Young actor NT Javier Jones turns international heads for his first performance in Mungo
Up and coming Northern Territory actor Javier Jones likes that his friends at school don’t pay much attention to the fact that he’s made it to the big screen.
“I’m glad they don’t consider it so much,” he said.
“I don’t want to receive weird treatment, I just want to be treated normally.”
Twelve-year-old Larrakia plays the lead role in Australian short film Mungo, which tells the true story of an Aboriginal boy who leaves his family to join the circus in 1853.
The film was shot in Tamworth in 2021 when Javier was just 10 years old.
Although he had never been in an acting class before landing the role, he said his performance as Mungo came naturally.
Javier’s mother, Alicia Jones, said her son couldn’t believe his luck when he was cast in the lead role, after being spotted on a casting site.
“It was a very proud moment for him, he was quietly very proud of himself,” she said.
International recognition for his first film
The film’s director, Leonie Kelly, said she was attracted to Javier from the moment they met and was blown away by his performance on set.
“Javier was able to perform in a way that I requested and was quite adaptable to being able to learn to speak the Gamilaraay language for the film,” she said.
Boy Larrakia won two best actor awards for his performance in the film, in New York and Paris, and wants to take his acting a step further.
Mungo is now making the film festival circuit in Australia and around the world, with a local screening in Darwin scheduled for later this year.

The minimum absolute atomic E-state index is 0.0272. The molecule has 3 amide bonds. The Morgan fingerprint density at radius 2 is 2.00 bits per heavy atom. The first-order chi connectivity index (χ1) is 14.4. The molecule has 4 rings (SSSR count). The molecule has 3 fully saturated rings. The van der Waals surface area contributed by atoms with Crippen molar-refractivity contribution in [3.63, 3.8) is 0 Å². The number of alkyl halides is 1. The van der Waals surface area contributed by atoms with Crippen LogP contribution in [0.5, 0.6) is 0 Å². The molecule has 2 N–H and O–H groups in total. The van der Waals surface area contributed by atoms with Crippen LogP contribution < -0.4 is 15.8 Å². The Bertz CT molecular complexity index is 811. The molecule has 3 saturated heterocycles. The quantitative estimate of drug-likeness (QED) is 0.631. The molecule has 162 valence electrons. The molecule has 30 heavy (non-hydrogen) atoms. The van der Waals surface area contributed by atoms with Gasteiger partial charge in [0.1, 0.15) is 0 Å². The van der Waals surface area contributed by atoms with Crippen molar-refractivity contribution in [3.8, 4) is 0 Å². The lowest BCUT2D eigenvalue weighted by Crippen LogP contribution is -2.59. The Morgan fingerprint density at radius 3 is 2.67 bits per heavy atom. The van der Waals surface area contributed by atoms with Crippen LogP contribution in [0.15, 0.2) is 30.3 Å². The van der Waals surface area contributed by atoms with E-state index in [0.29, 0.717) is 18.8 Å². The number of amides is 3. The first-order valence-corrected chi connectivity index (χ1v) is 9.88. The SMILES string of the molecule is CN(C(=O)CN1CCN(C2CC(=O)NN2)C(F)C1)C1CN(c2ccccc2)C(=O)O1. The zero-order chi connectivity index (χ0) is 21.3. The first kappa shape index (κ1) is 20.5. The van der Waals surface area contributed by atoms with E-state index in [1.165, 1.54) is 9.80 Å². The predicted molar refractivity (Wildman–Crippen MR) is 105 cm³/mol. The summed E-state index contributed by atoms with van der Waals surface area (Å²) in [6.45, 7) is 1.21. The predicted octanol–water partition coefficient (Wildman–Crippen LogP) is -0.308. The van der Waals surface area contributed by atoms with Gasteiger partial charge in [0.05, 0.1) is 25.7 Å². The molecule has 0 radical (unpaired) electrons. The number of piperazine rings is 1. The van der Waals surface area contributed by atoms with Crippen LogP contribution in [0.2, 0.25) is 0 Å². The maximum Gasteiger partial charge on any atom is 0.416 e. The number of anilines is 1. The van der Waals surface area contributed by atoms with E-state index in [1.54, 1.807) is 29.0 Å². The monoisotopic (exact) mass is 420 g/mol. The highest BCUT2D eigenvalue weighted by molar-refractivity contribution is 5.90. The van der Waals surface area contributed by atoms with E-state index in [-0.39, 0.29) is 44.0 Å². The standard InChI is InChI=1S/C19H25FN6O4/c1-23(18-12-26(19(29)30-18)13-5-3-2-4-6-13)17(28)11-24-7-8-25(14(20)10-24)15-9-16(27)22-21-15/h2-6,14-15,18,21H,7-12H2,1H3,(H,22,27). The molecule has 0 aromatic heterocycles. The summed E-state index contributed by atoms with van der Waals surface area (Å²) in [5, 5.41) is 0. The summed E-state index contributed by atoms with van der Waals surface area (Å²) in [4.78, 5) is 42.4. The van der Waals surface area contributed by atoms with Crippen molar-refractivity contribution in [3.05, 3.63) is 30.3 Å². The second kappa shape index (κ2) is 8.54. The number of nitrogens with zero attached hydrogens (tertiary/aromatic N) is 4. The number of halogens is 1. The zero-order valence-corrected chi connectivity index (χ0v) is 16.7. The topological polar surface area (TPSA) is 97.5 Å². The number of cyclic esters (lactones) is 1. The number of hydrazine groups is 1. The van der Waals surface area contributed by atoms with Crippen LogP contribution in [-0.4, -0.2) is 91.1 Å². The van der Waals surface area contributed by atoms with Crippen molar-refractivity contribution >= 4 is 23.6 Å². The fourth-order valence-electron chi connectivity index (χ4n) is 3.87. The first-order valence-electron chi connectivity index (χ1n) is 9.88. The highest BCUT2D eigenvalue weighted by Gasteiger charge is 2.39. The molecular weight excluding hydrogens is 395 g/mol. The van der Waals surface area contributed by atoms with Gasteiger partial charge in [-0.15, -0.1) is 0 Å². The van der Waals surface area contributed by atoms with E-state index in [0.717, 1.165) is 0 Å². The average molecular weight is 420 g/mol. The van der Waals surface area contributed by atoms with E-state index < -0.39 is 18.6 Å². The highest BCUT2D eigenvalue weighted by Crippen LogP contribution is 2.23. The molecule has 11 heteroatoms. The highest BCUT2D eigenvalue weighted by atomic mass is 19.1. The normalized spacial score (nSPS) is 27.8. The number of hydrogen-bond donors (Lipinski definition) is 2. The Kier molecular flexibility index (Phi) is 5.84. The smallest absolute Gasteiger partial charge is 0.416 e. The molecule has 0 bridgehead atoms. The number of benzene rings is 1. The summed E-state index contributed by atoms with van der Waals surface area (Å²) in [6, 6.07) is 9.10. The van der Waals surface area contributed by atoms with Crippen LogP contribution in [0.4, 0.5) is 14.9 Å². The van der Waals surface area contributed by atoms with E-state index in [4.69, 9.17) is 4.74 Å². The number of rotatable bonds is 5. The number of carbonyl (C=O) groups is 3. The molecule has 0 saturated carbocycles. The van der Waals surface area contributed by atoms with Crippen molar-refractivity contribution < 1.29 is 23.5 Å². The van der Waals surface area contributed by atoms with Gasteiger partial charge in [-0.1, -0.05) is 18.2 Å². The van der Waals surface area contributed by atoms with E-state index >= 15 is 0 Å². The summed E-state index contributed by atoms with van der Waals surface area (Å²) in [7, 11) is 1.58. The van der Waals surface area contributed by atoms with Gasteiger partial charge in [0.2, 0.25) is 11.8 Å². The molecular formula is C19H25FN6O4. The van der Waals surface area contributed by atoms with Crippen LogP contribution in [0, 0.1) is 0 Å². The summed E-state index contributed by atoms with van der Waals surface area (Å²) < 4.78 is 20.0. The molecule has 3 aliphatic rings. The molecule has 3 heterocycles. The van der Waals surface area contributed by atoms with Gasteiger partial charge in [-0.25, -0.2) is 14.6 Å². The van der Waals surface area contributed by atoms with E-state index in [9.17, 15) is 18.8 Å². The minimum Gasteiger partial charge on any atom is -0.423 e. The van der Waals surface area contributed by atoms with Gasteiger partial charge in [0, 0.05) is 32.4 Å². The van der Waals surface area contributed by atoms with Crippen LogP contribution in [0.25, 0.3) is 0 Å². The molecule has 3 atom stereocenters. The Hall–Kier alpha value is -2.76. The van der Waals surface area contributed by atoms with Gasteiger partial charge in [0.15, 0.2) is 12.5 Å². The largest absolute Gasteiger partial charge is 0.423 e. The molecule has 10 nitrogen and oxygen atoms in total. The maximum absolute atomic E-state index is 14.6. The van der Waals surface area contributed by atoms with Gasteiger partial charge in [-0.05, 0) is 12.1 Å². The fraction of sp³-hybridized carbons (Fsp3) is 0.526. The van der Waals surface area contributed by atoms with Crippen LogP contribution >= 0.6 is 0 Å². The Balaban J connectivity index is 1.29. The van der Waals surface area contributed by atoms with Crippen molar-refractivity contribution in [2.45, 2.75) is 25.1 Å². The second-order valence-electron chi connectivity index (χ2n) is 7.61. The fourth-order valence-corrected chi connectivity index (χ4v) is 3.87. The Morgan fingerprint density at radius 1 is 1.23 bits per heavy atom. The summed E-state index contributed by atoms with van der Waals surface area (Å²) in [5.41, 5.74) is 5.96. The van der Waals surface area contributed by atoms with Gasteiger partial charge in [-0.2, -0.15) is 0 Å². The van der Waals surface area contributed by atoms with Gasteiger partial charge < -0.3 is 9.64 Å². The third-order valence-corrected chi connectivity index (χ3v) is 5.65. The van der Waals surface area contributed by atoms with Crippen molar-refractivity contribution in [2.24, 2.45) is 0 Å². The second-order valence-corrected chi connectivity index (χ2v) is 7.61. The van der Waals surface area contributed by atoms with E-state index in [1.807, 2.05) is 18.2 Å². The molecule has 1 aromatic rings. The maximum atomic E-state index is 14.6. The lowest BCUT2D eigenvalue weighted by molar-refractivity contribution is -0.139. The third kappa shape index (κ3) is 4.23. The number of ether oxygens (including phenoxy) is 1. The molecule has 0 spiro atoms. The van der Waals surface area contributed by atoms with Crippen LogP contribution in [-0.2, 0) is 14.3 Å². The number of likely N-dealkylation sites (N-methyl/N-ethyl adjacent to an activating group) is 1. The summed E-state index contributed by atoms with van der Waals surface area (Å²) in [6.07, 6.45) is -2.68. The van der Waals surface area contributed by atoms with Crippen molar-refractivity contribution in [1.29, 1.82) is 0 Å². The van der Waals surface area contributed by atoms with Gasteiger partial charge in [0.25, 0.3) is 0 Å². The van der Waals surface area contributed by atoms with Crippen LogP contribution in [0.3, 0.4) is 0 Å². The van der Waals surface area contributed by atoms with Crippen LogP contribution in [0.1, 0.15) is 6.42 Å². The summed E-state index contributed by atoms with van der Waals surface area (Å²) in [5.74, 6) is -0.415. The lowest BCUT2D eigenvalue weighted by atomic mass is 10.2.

‘Go for it, no matter what anyone tells you’
The Year 7 student said he looks to other stars born in the Northern Territory, including actor Rob Collins and fashion designer Paul McCann, for inspiration, and hopes to emulate their success, using Darwin as a launching pad.
When not at school, Javier likes to ‘get down the track’ to camp with his family and swim in the Top End waterholes. He thinks being close to nature makes him a better actor.
Javier said the only downside to living in the Northern Territory was the lack of local acting opportunities, but didn’t think that should stop other kids like him from pursuing their dreams.
“You should always try to go for it, no matter what anyone tells you, even if people look down on you or say, ‘you can’t do that,'” he said.
“Ignore them because they’re just jealous because you have that talent.”
This story is part of a Born and Bred special series, celebrating the work of remarkable Territorians.